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Information for the uninformed

  1. Feb 26, 2008 #1
    I am in college and have no formal training in physics, but i really enjoy the field. I was reading about redshift and am currently stumped in regards to its relation to light. I have read that light is constant, but in redshift the wavelengths of the light lengthen. I was wondering if light is constant shouldn't the wavelengths remain the same length when traveling through space? Or do the different wavelengths of light still travel at the same speed? Again i am a layman so please help to shed some light on this topic. i would greatly appreciate it.
     
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  3. Feb 26, 2008 #2

    cristo

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    I'll try and have a go at answering your question, but feel free to jump in if I've not answered the correct question! Perhaps you recall from some introductory physics course (if you've taken one) that the wavelength, velocity and frequency of light are related by c=fl, where f is the frequency, l is the wavelength and c is the speed of light. Thus, when we talk about light being red-shifted, its wavelength increases, but its frequency decreases, thus leaving c constant.
     
  4. Feb 26, 2008 #3

    tiny-tim

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    Only the speed of light is constant.

    But its energy can change.

    And energy is dictated by wavelength (=1/frequency).

    So different photons of light can have different wavelengths, but they do all travel at the same speed! :smile:
     
  5. Feb 26, 2008 #4
    If l/c =T, in what frame does "T" apply, and what does it apply to?

    Regards,

    Bill
     
  6. Feb 26, 2008 #5
    ??? I thought wavelength = c/f.

    Regards,

    Bill
     
  7. Feb 26, 2008 #6
    I think that the redshift of distant galaxies is caused primarily by cosmological expansion. That might be part of the confusion. Essentially it's something like the lightwave has gotten physically stretched over astronomical lengths of time as it traveled (because the spatial dimensions of the universe itself have gotten stretched since the time the light wave began traveling.)
     
  8. Feb 26, 2008 #7
    I don't think so.

    I think the redshift is more commonly attributed to the recession velocity of the source(s) - which, consequently, is the basis for the "cosmological expansion".

    Regards,

    Bill
     
  9. Feb 26, 2008 #8
    The reason why distant galaxies are receding isn't because they're moving, like they were flung away from our galaxy by the Big Bang or something; it's because space is stretching. See this Misconceptions About the Big Bang article that marcus frequently posts:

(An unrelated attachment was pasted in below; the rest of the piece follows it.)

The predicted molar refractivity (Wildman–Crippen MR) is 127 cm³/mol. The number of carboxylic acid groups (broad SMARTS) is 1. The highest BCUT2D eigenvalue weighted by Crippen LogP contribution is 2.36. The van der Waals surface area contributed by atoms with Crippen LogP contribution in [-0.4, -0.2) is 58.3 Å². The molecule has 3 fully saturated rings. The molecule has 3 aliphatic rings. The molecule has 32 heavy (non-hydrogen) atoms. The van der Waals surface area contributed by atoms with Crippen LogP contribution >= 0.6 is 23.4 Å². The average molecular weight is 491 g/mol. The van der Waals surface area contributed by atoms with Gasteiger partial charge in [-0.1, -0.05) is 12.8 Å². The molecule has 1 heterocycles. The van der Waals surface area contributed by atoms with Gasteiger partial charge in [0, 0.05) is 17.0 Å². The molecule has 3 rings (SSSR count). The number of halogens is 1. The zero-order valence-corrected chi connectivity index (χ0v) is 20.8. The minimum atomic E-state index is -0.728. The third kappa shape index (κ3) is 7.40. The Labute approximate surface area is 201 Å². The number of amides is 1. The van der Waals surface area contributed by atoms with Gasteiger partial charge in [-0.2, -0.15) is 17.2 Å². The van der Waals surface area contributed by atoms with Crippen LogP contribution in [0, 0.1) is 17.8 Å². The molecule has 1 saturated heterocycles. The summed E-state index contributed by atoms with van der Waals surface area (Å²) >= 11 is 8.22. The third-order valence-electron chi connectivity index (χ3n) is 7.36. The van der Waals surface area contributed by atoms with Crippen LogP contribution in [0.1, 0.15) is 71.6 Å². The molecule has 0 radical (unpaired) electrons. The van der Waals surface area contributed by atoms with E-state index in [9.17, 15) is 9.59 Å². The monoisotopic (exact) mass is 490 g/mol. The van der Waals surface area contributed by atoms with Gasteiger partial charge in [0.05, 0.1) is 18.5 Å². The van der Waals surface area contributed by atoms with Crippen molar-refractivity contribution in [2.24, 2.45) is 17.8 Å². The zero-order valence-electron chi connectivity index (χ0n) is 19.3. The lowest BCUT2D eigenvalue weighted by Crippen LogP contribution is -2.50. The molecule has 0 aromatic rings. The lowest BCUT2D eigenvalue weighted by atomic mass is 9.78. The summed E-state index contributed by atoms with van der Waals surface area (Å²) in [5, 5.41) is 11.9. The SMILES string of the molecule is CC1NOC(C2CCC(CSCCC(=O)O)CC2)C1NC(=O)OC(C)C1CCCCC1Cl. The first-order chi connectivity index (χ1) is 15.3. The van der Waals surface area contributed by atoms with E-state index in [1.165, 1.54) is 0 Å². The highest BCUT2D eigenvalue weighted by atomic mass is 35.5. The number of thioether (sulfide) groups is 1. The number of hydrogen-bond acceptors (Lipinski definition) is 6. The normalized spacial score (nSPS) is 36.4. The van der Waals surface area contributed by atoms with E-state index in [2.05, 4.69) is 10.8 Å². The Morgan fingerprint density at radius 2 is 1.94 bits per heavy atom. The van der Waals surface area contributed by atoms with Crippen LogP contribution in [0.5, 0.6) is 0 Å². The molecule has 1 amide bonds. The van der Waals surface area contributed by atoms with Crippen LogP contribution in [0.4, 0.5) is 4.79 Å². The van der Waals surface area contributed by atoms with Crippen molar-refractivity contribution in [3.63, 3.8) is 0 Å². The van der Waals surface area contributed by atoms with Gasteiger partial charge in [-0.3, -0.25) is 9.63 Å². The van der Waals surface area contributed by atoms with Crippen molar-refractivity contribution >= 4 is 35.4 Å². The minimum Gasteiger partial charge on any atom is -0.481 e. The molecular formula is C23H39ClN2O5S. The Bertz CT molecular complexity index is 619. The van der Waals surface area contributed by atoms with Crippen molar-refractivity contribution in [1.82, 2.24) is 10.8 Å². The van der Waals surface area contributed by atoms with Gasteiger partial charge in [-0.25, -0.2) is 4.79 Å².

Sorry, I should have quoted that in the first place.
     
  10. Feb 26, 2008 #9
    That would imply that absorbtion bands shift as a function of time!

    Regard,

    Bill
     
  11. Feb 27, 2008 #10

    tiny-tim

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    Sorry! :smile:

    Some books measure time and space in units in which c = 1 - and some don't - and I'm used to the ones that do!

    Yes, red-shift (and blue-shift) are non-relativistic effects that Newton knew all about, and depends only on the recession velocity of the source.
     
  12. Feb 27, 2008 #11
    Absorption bands? Do you mean frequency and wavelength shift as a function of time? I think that would be a yes, unless the author of that Scientific American article was wrong.

    Cosmological expansion isn't a relativistic effect. Are you saying that the Doppler Effect is the only thing that can cause red-shift, even on a cosmological scale? I must respectfully point out that the above article I linked to seems to disagree with you.
     
  13. Feb 27, 2008 #12

    tiny-tim

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    How not to explain pool!

    (Scientific American articles are far too long.)

    I'm saying that the original post in this thread was asking about the relationship between wavelength and velocity.

    That relationship is redshift.

    It's a straightforward effect, familiar to us even before relativity.

    Introducing cosmological expansion to explain redshift is like introducing nuclear physics to explain pool! :smile:
     
  14. Feb 27, 2008 #13
    Yes…